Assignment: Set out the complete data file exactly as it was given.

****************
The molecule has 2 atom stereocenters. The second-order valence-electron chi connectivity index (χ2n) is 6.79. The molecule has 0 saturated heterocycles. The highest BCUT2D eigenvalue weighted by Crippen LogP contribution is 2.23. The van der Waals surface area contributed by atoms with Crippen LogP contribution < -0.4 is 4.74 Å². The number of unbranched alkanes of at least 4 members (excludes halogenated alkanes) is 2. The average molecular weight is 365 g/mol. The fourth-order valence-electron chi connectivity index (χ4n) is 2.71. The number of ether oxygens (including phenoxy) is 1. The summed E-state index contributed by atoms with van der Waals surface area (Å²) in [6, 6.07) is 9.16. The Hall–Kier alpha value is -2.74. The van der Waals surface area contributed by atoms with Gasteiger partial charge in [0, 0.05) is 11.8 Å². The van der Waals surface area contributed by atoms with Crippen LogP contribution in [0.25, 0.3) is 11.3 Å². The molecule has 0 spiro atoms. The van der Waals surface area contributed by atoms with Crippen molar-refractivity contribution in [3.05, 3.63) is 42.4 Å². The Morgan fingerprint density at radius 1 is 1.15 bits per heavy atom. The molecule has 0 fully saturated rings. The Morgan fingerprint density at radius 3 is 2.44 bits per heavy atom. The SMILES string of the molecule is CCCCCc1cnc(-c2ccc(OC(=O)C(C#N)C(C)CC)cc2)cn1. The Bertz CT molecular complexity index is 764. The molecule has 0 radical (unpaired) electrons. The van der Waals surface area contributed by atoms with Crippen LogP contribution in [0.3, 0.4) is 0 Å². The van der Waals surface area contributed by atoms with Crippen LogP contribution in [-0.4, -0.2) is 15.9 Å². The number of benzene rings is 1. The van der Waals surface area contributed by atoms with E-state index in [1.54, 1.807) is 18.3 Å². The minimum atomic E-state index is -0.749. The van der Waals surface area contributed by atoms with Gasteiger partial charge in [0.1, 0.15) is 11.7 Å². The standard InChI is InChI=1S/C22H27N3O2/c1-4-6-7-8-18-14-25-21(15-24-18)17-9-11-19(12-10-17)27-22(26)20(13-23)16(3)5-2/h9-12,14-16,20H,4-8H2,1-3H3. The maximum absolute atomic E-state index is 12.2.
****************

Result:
The molecule has 2 atom stereocenters. The second-order valence-electron chi connectivity index (χ2n) is 6.79. The molecule has 0 saturated heterocycles. The highest BCUT2D eigenvalue weighted by Crippen LogP contribution is 2.23. The van der Waals surface area contributed by atoms with Crippen LogP contribution < -0.4 is 4.74 Å². The number of unbranched alkanes of at least 4 members (excludes halogenated alkanes) is 2. The average molecular weight is 365 g/mol. The fourth-order valence-electron chi connectivity index (χ4n) is 2.71. The number of ether oxygens (including phenoxy) is 1. The summed E-state index contributed by atoms with van der Waals surface area (Å²) in [6, 6.07) is 9.16. The Hall–Kier alpha value is -2.74. The van der Waals surface area contributed by atoms with Gasteiger partial charge in [0, 0.05) is 11.8 Å². The van der Waals surface area contributed by atoms with Crippen LogP contribution in [0.25, 0.3) is 11.3 Å². The molecule has 0 spiro atoms. The van der Waals surface area contributed by atoms with Crippen molar-refractivity contribution in [3.05, 3.63) is 42.4 Å². The Morgan fingerprint density at radius 1 is 1.15 bits per heavy atom. The molecule has 0 fully saturated rings. The Morgan fingerprint density at radius 3 is 2.44 bits per heavy atom. The SMILES string of the molecule is CCCCCc1cnc(-c2ccc(OC(=O)C(C#N)C(C)CC)cc2)cn1. The Bertz CT molecular complexity index is 764. The molecule has 0 radical (unpaired) electrons. The van der Waals surface area contributed by atoms with Crippen LogP contribution in [0.3, 0.4) is 0 Å². The van der Waals surface area contributed by atoms with Crippen LogP contribution in [-0.4, -0.2) is 15.9 Å². The number of benzene rings is 1. The van der Waals surface area contributed by atoms with E-state index in [1.54, 1.807) is 18.3 Å². The minimum atomic E-state index is -0.749. The van der Waals surface area contributed by atoms with Gasteiger partial charge in [0.1, 0.15) is 11.7 Å². The standard InChI is InChI=1S/C22H27N3O2/c1-4-6-7-8-18-14-25-21(15-24-18)17-9-11-19(12-10-17)27-22(26)20(13-23)16(3)5-2/h9-12,14-16,20H,4-8H2,1-3H3. The maximum absolute atomic E-state index is 12.2.